Back in the 1970s, when I was leaving for college, my mother gave me a piece of advice: “Don’t sign anything.” Her skepticism was forged in the 1950s, when petitions that public figures had signed as students, and organizations they had belonged to, had sometimes destroyed their lives. In college, however, I discovered the thrill of signing a political document. It was how I could take a stand. It signaled my desire to join a network of like-minded thinkers.
Now that petitions and letters of various kinds arrive regularly by email, Facebook, and Twitter, my mother’s voice is back in my ear: Is this something I really believe in? Enough to stand up for it a week, a year, five years from now? If it became public — when it becomes public — could I defend what this document says?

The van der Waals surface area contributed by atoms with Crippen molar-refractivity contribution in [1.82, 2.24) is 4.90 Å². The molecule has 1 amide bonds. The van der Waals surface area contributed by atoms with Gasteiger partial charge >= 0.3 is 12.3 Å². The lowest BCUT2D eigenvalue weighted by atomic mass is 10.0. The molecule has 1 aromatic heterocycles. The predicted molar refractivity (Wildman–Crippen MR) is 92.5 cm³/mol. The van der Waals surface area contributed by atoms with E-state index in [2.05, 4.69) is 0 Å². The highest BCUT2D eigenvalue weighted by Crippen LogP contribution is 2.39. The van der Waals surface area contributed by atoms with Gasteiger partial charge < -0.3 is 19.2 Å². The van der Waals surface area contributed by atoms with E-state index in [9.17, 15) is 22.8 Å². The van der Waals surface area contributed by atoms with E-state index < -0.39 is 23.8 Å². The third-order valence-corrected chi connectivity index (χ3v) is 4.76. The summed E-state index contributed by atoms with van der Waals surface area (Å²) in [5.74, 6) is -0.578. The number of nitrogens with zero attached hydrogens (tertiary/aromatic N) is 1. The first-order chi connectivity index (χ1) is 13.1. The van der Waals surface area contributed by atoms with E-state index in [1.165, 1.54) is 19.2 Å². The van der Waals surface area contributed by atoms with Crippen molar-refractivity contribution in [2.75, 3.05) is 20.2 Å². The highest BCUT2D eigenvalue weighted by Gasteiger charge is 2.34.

This is on my mind because of a now-notorious letter, signed by more than 50 prominent academics, written in support of the New York University professor Avital Ronell. The document is a classic case of professors inserting themselves into a controversy about which they have, at best, partial knowledge. This tendency may be an extension of what academics often do: use our expert knowledge to understand and resolve problems. Forgetting that we may not always have the information necessary to have an informed opinion may be an unwanted effect of life online, where we are constantly solicited for our views on matters great and small.
Either way, the Ronell letter is a perfect example of how taking a stand on the internet can transform a problem into a catastrophe.